Cindy Henderson: I have been playing flyball for 23 years all as part of NAFA.  This is a sport that I love because I believe it is for everyone – all breeds of dogs, all speeds of dogs, and a wide variety of competitors including families and juniors.  The community spirt among flyball is like no other dog sport in my opinion.  I am dedicated to growing this sport and would like to continue to serve on the board for another term to help in this regard.  I am proud of the progress we have made – new measuring system and training program for judges to help ensure consistency and transparency, new box size limits, new jump width size, AKC/ESPN broadcast of CanAm and the Invitational event, our handling of the sport during COVID, and so much more.  There is still more work to be done and I hope to be able to continue the work as a member of the board however commit that even if not elected I would like to be involved helping on committees and in other ways to help grown and give back to the sport that has given me so much over these 23 years.

Paula Johnson: I think that at the heart of any organization such as NAFA communication is the key to success. That means communication at all levels including within the Board itself, Regional Directors, and of course our members. I have heard over and over again that this is an area that needs improvement. There is no such thing as too much information being shared.  I also think that finding ways to hear from our members more often is needed. If elected to the board this would be a priority of mine.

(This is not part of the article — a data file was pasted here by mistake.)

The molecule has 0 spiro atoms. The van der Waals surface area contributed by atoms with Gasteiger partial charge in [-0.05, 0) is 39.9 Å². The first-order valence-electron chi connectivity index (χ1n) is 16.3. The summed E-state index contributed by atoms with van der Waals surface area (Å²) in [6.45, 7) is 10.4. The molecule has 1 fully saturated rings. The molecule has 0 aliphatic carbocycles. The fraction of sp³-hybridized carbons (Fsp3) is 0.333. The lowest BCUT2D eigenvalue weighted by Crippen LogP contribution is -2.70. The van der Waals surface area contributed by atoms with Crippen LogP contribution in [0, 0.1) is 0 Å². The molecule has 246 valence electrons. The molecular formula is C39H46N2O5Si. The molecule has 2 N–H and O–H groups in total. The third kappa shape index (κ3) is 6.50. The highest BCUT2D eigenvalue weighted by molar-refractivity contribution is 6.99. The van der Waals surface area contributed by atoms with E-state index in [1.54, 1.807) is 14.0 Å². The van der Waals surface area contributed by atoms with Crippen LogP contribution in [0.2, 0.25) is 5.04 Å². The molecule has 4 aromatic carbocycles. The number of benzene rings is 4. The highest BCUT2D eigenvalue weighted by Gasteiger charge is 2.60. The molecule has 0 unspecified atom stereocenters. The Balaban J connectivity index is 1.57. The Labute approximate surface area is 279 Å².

There are so many exciting things happening for NAFA, but we need to keep momentum going in order to insure the health of our sport and our organization. I would love to be a part of this and feel I have the skills and time to make a difference.

Thank you for your consideration of my nomination.

Emily Neal: My view of flyball is simple: the competition and close racing is fun, but that isn’t the point of flyball. The point of flyball is to play a game with your dog (and with your friends). At the end of the day, this is a game, a reminder that I think every single one of us has needed at some point in our careers.